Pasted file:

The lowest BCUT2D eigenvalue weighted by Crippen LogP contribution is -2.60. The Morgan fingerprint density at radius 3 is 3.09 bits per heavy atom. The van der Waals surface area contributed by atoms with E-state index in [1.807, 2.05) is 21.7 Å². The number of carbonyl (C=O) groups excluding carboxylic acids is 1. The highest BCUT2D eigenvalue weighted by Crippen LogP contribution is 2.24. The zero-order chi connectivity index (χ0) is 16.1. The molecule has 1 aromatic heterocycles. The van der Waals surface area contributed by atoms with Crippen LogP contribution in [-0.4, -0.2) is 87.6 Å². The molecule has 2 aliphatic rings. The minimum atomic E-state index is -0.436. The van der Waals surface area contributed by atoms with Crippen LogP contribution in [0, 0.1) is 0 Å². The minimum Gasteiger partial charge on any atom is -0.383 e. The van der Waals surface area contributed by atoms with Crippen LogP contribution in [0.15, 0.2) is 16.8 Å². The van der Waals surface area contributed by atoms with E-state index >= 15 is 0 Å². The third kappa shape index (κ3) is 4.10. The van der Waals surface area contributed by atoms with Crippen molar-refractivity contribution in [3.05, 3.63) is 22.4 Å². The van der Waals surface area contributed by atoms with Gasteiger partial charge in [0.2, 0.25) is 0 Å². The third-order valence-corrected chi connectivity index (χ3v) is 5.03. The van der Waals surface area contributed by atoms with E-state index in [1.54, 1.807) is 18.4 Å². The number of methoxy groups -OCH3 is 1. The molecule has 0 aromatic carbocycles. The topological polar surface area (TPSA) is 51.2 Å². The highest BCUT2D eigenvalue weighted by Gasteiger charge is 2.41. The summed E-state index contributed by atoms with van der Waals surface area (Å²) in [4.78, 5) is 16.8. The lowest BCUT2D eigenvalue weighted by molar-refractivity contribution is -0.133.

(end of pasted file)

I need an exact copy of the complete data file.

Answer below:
The lowest BCUT2D eigenvalue weighted by Crippen LogP contribution is -2.60. The Morgan fingerprint density at radius 3 is 3.09 bits per heavy atom. The van der Waals surface area contributed by atoms with E-state index in [1.807, 2.05) is 21.7 Å². The number of carbonyl (C=O) groups excluding carboxylic acids is 1. The highest BCUT2D eigenvalue weighted by Crippen LogP contribution is 2.24. The zero-order chi connectivity index (χ0) is 16.1. The molecule has 1 aromatic heterocycles. The van der Waals surface area contributed by atoms with Crippen LogP contribution in [-0.4, -0.2) is 87.6 Å². The molecule has 2 aliphatic rings. The minimum atomic E-state index is -0.436. The van der Waals surface area contributed by atoms with Crippen LogP contribution in [0, 0.1) is 0 Å². The minimum Gasteiger partial charge on any atom is -0.383 e. The van der Waals surface area contributed by atoms with Crippen LogP contribution in [0.15, 0.2) is 16.8 Å². The van der Waals surface area contributed by atoms with E-state index >= 15 is 0 Å². The third kappa shape index (κ3) is 4.10. The van der Waals surface area contributed by atoms with Crippen molar-refractivity contribution in [3.05, 3.63) is 22.4 Å². The van der Waals surface area contributed by atoms with Gasteiger partial charge in [0.2, 0.25) is 0 Å². The third-order valence-corrected chi connectivity index (χ3v) is 5.03. The van der Waals surface area contributed by atoms with E-state index in [1.54, 1.807) is 18.4 Å². The number of methoxy groups -OCH3 is 1. The molecule has 0 aromatic carbocycles. The topological polar surface area (TPSA) is 51.2 Å². The highest BCUT2D eigenvalue weighted by Gasteiger charge is 2.41. The summed E-state index contributed by atoms with van der Waals surface area (Å²) in [4.78, 5) is 16.8. The lowest BCUT2D eigenvalue weighted by molar-refractivity contribution is -0.133.